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Dry Eyes and Air Travel


It is a common experience to have very dry eyes after long periods of time on airplanes. Everything about your surroundings while in transit, the temperature- and pressure-controlled cabin, the dry air being blown through the vents, and so on, all create an exceedingly dry environment that can easily take its toll on your eyes.

Fortunately, our eye care professionals here at Rosen Optometry are well aware of this issue, and have outlined a number of steps that you should be sure to take in order to reduce the chances of experiencing uncomfortable symptoms that often present themselves as part of what is often called “travelers' dry eye.” Below are some tips to help you avoid dry eyes when traveling:

  • Dehydration can potentially make dry eye symptoms a lot worse. Ensuring that you are sufficiently hydrated at all times, by making sure to drink before, during and after your flight, can go a long way toward preventing dry eye symptoms. Also note that alcoholic beverages and caffeinated drinks such as tea or coffee can increase the chances of dehydration. Therefore, those who enjoy these types of beverages in-flight should be sure to drink extra fluids, such as water, to compensate.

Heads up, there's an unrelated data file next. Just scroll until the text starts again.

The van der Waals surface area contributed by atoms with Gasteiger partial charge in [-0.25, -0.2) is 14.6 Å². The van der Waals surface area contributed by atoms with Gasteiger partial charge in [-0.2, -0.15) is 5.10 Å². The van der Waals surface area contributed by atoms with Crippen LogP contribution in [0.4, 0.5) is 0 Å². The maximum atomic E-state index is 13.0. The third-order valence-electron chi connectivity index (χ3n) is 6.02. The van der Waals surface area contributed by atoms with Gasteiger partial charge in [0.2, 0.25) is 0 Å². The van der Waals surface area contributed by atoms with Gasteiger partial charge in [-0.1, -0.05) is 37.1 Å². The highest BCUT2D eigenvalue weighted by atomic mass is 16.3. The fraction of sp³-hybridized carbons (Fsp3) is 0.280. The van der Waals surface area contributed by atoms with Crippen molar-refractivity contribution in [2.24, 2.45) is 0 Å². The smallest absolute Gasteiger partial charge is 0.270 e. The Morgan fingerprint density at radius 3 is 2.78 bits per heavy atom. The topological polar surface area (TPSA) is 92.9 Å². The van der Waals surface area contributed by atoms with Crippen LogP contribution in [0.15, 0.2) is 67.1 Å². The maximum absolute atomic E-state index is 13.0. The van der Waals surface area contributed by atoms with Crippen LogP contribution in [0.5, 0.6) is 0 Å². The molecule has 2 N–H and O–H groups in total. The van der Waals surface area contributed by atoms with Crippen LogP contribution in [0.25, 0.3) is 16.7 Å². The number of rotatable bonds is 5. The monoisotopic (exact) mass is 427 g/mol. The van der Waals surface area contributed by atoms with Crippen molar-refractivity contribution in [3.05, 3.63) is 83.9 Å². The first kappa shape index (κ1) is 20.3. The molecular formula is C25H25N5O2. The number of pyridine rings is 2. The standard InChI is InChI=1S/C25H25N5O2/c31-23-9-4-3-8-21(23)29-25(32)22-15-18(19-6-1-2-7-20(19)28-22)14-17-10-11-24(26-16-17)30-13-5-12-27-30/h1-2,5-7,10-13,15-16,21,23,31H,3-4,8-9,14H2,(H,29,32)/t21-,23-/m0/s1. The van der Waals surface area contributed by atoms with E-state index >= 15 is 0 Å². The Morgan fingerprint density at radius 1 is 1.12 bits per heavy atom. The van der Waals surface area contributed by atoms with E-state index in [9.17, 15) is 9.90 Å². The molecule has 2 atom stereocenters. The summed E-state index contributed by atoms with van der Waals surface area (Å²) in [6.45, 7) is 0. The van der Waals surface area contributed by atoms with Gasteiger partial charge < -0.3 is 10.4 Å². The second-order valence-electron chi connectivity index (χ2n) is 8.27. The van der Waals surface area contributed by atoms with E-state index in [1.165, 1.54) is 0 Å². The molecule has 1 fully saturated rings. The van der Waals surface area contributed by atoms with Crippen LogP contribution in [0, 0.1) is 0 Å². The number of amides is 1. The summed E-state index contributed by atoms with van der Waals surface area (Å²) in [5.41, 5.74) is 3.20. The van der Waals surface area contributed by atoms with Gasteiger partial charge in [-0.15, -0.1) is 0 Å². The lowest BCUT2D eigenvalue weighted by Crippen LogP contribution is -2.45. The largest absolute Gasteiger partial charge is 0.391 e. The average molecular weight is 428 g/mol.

• Artificial tears are another important item of defense against dry eyes. We specifically recommend Oasis Tears or FreshKote artificial tears. Having these or another brand of artificial tears with you at all times during your trip will allow you to apply them as needed.
  • Sleeping in-flight can cause your eyes to dry out significantly. If you take a nap while during your flight, you should be sure to wear an eye mask. This will help minimize the amount of dry air that reaches your eyes while you sleep, reducing the chances of waking up to dry eyes.
  • Wearing contact lenses, even under normal conditions, can encourage dry eye symptoms. This becomes even more true in especially dry air conditions, such as those present in the cabin of an airplane. Those who wear contact lenses should consider switching to a pair of glasses during the flight to decrease risk.
  • The air conditioning vent above your seat is also a source of dry air that is blown directly onto your eyes. Turning off this vent can do a great deal to prevent dry eyes.

For more information about how to save yourself the discomfort of dry eyes on your next plane trip, come see us at Rosen Optometry, today!

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